Pregnancy Weight Gain, Big Babies Linked
Gaining 40 Pounds or More Doubles Risk of Having a Big Baby, Which Increases Health Risks, Study Shows
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Pregnancy Weight Gain & Big Babies: Second Opinion
The study results confirm what physicians and researchers have suspected for
a long time, says Richard Frieder, MD, an obstetrician-gynecologist at Santa
Monica -- UCLA Medical Center and Orthopaedic Hospital in California, who
reviewed the study for WebMD.
''It confirms the suspicion that weight gain makes a difference, whether you
are diabetic or not," he says.
Among his pregnant patients, he says, misconceptions about the ideal weight
gain during pregnancy are plentiful. "Many women think they need to gain a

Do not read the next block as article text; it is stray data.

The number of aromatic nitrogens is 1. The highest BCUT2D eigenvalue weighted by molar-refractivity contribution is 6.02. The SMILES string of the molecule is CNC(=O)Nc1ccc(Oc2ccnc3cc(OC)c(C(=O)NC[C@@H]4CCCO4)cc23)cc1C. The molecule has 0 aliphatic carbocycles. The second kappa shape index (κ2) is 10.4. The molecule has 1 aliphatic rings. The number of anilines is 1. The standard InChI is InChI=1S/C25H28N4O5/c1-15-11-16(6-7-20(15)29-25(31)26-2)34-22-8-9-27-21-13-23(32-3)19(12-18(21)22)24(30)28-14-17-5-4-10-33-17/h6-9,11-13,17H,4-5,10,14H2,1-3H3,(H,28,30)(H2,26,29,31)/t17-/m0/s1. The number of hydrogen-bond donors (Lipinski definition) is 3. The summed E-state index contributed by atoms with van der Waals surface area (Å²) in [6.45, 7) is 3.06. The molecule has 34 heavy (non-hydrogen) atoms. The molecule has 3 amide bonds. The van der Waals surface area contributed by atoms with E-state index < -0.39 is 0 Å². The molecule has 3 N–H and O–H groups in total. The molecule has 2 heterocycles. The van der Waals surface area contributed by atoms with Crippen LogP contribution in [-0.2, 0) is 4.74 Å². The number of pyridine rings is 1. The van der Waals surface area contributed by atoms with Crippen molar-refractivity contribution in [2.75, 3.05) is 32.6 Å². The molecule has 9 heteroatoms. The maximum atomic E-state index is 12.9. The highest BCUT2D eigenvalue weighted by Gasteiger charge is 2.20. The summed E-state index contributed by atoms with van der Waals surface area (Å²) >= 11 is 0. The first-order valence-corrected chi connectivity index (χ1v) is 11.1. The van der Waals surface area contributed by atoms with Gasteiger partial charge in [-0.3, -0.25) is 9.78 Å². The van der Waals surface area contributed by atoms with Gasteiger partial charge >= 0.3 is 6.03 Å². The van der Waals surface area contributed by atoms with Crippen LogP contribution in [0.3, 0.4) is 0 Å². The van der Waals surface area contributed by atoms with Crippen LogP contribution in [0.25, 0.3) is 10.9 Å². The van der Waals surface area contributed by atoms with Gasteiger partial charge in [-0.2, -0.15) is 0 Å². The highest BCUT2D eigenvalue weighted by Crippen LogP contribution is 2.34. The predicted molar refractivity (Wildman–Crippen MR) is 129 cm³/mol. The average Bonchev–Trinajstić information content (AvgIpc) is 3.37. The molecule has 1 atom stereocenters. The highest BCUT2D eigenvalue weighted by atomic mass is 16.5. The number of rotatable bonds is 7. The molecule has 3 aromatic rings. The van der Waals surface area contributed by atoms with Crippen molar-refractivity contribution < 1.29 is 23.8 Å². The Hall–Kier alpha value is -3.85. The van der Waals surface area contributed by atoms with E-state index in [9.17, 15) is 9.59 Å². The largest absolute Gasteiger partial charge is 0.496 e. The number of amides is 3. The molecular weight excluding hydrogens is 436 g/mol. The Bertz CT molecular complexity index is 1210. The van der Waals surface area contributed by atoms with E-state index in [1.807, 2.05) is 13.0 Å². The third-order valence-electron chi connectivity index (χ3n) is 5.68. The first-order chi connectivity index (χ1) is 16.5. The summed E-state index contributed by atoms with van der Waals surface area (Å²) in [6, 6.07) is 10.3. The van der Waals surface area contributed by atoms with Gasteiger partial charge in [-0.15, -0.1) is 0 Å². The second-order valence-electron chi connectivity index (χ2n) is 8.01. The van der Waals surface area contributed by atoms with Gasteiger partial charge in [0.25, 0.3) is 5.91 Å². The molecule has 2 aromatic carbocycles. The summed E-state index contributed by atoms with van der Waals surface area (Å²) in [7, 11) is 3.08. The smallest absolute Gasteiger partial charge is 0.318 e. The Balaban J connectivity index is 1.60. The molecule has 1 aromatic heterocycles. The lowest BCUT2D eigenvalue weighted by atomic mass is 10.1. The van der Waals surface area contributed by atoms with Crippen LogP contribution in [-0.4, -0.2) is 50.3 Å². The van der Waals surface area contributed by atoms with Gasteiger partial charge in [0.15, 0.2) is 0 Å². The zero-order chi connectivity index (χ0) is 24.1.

large amount to have a healthy baby," he says. In general, he advises
patients to aim for a gain of 25 to 35 pounds if they are normal weight before
"Most of the weight gain should come in the second half of
pregnancy," he adds.
Ideally, he tells women, aim for a gain of just five to seven pounds in the
first 20 weeks, then about 20 to 30 in the remaining weeks.
Pregnancy Weight Gain: Advice?
Recommendations issued by the federal Institute of Medicine in 1990, which
are now being re-examined, advise weight gain amounts based on pre-pregnancy
- For women with a low body mass index or BMI, below 19.8, a gain of 28 to 40
- For women with a normal BMI of 19.8 to 26.0, a gain of 25 to 35 pounds
- For women with a high BMI, above 26, a gain of 15 to 25 pounds.
A report on the results of the re-examination of the recommendations is
expected by June 2009.